Stafford said at a coaching clinic at Georgia that after catching 731 passes in his career, Johnson had had enough.
“Not to say that I expected it, but I wasn’t shocked,” Stafford said, via the Detroit Free Press. “I’ve known Calvin for seven years and know the effort and the attitude that he plays with, and it takes a toll on people. And he was catching quite a few passes and getting hit quite a bunch, and so it takes a toll. And he’s a guy that from an offensive standpoint was touching the ball or carrying the ball just as much as anybody. So I knew the NFL was kind of wearing on him and I just told him, when he told me he was done, I just told him, ‘I’m happy for you if you’re happy.’ And that’s what you want. He’s a guy that gave everything to the game and you want him to be able to walk out on his own terms and feel like he did the right thing.”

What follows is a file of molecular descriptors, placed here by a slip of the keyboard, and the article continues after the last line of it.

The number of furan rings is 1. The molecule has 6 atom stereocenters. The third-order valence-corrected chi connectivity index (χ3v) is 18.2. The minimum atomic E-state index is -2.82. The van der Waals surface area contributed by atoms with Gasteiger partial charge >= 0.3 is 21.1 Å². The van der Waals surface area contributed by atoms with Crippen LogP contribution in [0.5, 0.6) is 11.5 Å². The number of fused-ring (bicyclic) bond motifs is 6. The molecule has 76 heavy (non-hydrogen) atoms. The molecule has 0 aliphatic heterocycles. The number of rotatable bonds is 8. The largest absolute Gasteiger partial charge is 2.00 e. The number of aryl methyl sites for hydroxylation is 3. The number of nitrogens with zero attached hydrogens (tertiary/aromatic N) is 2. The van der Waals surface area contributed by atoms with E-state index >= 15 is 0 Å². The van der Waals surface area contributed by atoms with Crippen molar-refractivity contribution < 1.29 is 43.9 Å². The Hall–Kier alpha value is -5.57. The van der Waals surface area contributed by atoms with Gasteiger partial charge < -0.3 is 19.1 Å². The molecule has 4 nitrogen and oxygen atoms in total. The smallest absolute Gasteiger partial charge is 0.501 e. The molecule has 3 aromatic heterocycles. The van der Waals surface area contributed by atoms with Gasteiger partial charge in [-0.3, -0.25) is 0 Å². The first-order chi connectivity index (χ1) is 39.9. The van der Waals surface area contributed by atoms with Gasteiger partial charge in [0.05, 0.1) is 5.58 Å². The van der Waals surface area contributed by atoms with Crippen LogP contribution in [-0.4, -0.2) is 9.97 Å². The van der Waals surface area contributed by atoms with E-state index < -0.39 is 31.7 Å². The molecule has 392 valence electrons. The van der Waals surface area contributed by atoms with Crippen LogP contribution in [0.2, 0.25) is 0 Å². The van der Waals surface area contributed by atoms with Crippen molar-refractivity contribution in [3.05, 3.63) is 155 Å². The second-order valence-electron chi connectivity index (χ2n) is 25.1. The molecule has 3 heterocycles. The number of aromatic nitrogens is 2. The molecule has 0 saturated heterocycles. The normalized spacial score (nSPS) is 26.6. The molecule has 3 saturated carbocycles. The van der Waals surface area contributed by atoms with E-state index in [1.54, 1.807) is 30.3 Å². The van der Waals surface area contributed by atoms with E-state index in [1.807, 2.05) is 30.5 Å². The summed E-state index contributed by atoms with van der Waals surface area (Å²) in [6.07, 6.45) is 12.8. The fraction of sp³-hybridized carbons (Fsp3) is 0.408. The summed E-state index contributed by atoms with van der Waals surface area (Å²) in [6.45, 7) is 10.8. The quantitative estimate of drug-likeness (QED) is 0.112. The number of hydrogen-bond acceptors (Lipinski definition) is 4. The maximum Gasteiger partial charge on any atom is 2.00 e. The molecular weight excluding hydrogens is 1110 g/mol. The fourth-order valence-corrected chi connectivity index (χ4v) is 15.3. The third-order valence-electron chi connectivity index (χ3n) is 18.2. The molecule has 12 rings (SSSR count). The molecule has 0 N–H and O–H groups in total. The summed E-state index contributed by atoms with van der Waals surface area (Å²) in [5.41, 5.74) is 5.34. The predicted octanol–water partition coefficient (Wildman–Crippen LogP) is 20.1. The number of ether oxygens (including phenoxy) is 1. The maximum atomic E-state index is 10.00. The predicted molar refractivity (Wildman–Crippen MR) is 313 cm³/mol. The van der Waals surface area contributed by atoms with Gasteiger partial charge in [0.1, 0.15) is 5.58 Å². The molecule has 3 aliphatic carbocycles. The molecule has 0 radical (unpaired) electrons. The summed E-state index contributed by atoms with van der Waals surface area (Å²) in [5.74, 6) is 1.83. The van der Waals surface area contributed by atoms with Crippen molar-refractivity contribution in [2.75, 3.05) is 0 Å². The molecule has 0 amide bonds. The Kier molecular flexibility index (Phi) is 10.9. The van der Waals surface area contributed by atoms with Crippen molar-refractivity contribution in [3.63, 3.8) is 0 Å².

When PFT asked NFL Commissioner Roger Goodell for his reaction to Johnson’s retirement, Goodell said he doesn’t see early retirements as a player safety problem. But there does seem to be an increasing concern among NFL players that playing a few extra years may carry more risks than rewards. The game does take a toll, and a lot of players would rather walk away too early than too late.